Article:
This award is given to a person who has made significant contributions to the scientific study of psychopathy over the course of his or her lifetime.
Nominations must be received by November 15 2018. Please include in your e-mail a) your name, b) the name and affiliation of the nominee, and c) a brief statement supporting the nomination. The award will be presented at the 2019 Biennial Convention for the Society for the Scientific Study of Psychopathy.
Inaugural Recipient, Dr. Robert Hare
Dr. Robert Hare, one of the world's leading authorities on psychopathy, is a professor (Emeritus) in the Department of Psychology at the University of British Columbia and honorary professor of psychology at Cardiff University in Wales. Dr. Hare has a B.A. and M.A. from the University of Alberta and a Ph.D. from the University of Western Ontario.
Dr. Hare's more-than 40-year career studying psychopathy began when he encountered a manipulative inmate while working as a prison psychologist between his M.A. and Ph.D. studies. A book by Hervey Cleckley called The Mask of Sanity played a pivotal role in his thinking about the clinical nature of psychopathy. Dr. Hare's early research focused on the use of theories, concepts, and procedures from learning, motivation, and psychophysiology in the laboratory study of psychopathy, with emphasis on information-processing and emotional correlates. However, a recurrent issue was the lack of a reliable, valid, and generally acceptable method for assessing the disorder. In the late 1970s, he and his students and colleagues began development of what was to become the Hare Psychopathy Checklist-Revised (PCL-R). The PCL-R is recognized worldwide as the leading instrument for the assessment of the disorder, both for scientific research and for practical applications in mental health and criminal justice.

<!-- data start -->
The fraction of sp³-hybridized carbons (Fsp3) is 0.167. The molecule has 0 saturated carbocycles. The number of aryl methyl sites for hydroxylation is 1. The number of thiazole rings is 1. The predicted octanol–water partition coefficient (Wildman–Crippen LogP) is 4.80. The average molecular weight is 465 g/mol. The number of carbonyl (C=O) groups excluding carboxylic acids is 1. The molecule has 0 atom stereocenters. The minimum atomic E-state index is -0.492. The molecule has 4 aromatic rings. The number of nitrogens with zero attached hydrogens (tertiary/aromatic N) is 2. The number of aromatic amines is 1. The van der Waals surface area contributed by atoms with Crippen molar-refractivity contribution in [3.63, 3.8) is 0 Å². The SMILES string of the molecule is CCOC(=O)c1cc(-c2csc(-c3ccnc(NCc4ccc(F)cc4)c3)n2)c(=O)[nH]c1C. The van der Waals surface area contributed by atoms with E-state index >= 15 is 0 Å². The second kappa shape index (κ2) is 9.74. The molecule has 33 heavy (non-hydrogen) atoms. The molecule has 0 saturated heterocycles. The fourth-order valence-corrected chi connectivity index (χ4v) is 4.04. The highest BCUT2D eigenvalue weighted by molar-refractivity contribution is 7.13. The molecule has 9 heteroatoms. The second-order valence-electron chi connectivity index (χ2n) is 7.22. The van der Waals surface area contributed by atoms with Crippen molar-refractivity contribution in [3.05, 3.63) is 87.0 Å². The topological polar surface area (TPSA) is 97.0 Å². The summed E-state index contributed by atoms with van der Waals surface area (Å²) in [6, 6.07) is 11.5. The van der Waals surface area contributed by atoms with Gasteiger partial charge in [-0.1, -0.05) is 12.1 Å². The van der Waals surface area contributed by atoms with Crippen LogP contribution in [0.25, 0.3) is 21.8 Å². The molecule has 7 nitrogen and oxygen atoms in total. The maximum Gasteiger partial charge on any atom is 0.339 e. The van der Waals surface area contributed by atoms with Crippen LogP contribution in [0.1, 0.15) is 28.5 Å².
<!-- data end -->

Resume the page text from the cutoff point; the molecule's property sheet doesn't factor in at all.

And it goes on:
Dr. Hare consistently acknowledges and praises the important contributions of his students to the theory and research on psychopathy, and he is pleased that many of his students have established themselves as major figures in the field. He describes the collaborative efforts with his former students as invigorating and fruitful. Currently, he is involved in a number of international research projects on assessment and treatment issues, risk for recidivism and violence, and functional neuroimaging. Although Dr. Hare has most often studied psychopaths in prison, he has recently begun to study them in other contexts, including community in general and the corporate world in particular.
He lectures widely about psychopathy, and consults with law enforcement, including the FBI, the RCMP, and Her Majesty's Prison Service. He has been recognized worldwide for his research on psychopathy, receiving the Silver Medal of the Queen Sophia Center in Spain, the Canadian Psychological Association Award for Distinguished Applications to the field of Psychology, the Isaac Ray Award from the American Psychiatric Association and the American Academy of Psychiatry and Law for Outstanding Contributions to Forensic Psychiatry and Psychiatric Jurisprudence, and the B. Jaye Anno Award for Excellence in Communication from the National Commission on Correctional Health Care.
In recognition of the enormous impact that his work on psychopathy has had worldwide, the Society for the Scientific Study of Psychopathy named their lifetime achievement award after him. In 2005, he was the first recipient of the R.D. Hare Lifetime Achievement Award.